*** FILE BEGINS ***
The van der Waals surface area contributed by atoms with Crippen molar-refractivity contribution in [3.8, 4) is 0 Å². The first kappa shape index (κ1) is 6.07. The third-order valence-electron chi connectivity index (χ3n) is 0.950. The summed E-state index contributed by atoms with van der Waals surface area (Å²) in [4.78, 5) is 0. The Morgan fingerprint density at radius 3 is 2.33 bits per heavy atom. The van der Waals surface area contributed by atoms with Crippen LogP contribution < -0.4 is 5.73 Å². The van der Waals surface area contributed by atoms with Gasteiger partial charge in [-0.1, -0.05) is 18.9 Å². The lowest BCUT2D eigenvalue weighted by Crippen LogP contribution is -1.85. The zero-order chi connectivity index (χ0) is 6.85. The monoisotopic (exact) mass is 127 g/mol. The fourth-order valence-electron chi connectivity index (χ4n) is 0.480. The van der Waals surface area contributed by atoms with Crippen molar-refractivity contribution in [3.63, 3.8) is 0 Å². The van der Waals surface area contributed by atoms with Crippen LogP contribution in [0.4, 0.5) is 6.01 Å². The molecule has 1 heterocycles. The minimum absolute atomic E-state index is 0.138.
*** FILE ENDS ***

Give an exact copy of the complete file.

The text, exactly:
The van der Waals surface area contributed by atoms with Crippen molar-refractivity contribution in [3.8, 4) is 0 Å². The first kappa shape index (κ1) is 6.07. The third-order valence-electron chi connectivity index (χ3n) is 0.950. The summed E-state index contributed by atoms with van der Waals surface area (Å²) in [4.78, 5) is 0. The Morgan fingerprint density at radius 3 is 2.33 bits per heavy atom. The van der Waals surface area contributed by atoms with Crippen LogP contribution < -0.4 is 5.73 Å². The van der Waals surface area contributed by atoms with Gasteiger partial charge in [-0.1, -0.05) is 18.9 Å². The lowest BCUT2D eigenvalue weighted by Crippen LogP contribution is -1.85. The zero-order chi connectivity index (χ0) is 6.85. The monoisotopic (exact) mass is 127 g/mol. The fourth-order valence-electron chi connectivity index (χ4n) is 0.480. The van der Waals surface area contributed by atoms with Crippen molar-refractivity contribution in [3.63, 3.8) is 0 Å². The van der Waals surface area contributed by atoms with Crippen LogP contribution in [0.4, 0.5) is 6.01 Å². The molecule has 1 heterocycles. The minimum absolute atomic E-state index is 0.138.